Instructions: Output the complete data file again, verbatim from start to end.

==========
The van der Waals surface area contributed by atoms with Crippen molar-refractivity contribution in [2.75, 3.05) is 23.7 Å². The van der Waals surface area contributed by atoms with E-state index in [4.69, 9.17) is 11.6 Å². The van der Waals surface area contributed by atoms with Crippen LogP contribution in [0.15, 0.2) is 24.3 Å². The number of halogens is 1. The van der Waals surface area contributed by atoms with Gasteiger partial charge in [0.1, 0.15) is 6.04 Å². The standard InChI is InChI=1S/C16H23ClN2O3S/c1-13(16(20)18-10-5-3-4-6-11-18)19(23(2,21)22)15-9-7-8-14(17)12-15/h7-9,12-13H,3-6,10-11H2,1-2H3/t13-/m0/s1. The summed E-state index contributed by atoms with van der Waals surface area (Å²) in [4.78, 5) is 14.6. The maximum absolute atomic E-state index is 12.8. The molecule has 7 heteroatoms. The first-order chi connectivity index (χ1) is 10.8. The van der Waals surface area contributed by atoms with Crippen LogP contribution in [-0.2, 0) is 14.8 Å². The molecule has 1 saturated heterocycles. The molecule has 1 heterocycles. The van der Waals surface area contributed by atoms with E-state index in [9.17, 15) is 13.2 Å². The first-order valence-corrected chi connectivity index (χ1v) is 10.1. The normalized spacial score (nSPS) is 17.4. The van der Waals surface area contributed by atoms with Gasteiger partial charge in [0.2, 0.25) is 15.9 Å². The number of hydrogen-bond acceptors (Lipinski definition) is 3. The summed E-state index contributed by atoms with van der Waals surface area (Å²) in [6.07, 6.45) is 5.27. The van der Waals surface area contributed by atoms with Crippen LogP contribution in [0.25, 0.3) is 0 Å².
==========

The van der Waals surface area contributed by atoms with Crippen molar-refractivity contribution in [2.75, 3.05) is 23.7 Å². The van der Waals surface area contributed by atoms with E-state index in [4.69, 9.17) is 11.6 Å². The van der Waals surface area contributed by atoms with Crippen LogP contribution in [0.15, 0.2) is 24.3 Å². The number of halogens is 1. The van der Waals surface area contributed by atoms with Gasteiger partial charge in [0.1, 0.15) is 6.04 Å². The standard InChI is InChI=1S/C16H23ClN2O3S/c1-13(16(20)18-10-5-3-4-6-11-18)19(23(2,21)22)15-9-7-8-14(17)12-15/h7-9,12-13H,3-6,10-11H2,1-2H3/t13-/m0/s1. The summed E-state index contributed by atoms with van der Waals surface area (Å²) in [4.78, 5) is 14.6. The maximum absolute atomic E-state index is 12.8. The molecule has 7 heteroatoms. The first-order chi connectivity index (χ1) is 10.8. The van der Waals surface area contributed by atoms with Crippen LogP contribution in [-0.2, 0) is 14.8 Å². The molecule has 1 saturated heterocycles. The molecule has 1 heterocycles. The van der Waals surface area contributed by atoms with E-state index in [9.17, 15) is 13.2 Å². The first-order valence-corrected chi connectivity index (χ1v) is 10.1. The normalized spacial score (nSPS) is 17.4. The van der Waals surface area contributed by atoms with Gasteiger partial charge in [0.2, 0.25) is 15.9 Å². The number of hydrogen-bond acceptors (Lipinski definition) is 3. The summed E-state index contributed by atoms with van der Waals surface area (Å²) in [6.07, 6.45) is 5.27. The van der Waals surface area contributed by atoms with Crippen LogP contribution in [0.25, 0.3) is 0 Å².